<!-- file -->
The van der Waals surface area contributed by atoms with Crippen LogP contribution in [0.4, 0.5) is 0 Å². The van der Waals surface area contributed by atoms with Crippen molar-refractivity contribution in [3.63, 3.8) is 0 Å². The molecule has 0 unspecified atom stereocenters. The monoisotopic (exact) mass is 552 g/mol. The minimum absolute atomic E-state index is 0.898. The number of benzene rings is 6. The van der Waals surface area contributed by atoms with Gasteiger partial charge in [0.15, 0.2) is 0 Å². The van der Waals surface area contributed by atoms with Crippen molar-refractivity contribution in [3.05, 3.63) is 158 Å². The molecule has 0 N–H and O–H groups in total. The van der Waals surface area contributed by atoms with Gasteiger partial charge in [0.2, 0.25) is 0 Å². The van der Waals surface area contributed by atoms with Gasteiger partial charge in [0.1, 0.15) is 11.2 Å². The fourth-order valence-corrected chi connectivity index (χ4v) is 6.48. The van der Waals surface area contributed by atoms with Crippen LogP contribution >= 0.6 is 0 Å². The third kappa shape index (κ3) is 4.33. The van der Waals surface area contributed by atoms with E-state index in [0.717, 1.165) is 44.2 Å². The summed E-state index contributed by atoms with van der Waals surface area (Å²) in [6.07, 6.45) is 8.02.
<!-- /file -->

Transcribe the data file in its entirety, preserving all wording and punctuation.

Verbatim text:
The van der Waals surface area contributed by atoms with Crippen LogP contribution in [0.4, 0.5) is 0 Å². The van der Waals surface area contributed by atoms with Crippen molar-refractivity contribution in [3.63, 3.8) is 0 Å². The molecule has 0 unspecified atom stereocenters. The monoisotopic (exact) mass is 552 g/mol. The minimum absolute atomic E-state index is 0.898. The number of benzene rings is 6. The van der Waals surface area contributed by atoms with Gasteiger partial charge in [0.15, 0.2) is 0 Å². The van der Waals surface area contributed by atoms with Crippen molar-refractivity contribution in [3.05, 3.63) is 158 Å². The molecule has 0 N–H and O–H groups in total. The van der Waals surface area contributed by atoms with Gasteiger partial charge in [0.2, 0.25) is 0 Å². The van der Waals surface area contributed by atoms with Gasteiger partial charge in [0.1, 0.15) is 11.2 Å². The fourth-order valence-corrected chi connectivity index (χ4v) is 6.48. The van der Waals surface area contributed by atoms with Crippen LogP contribution >= 0.6 is 0 Å². The third kappa shape index (κ3) is 4.33. The van der Waals surface area contributed by atoms with E-state index in [0.717, 1.165) is 44.2 Å². The summed E-state index contributed by atoms with van der Waals surface area (Å²) in [6.07, 6.45) is 8.02.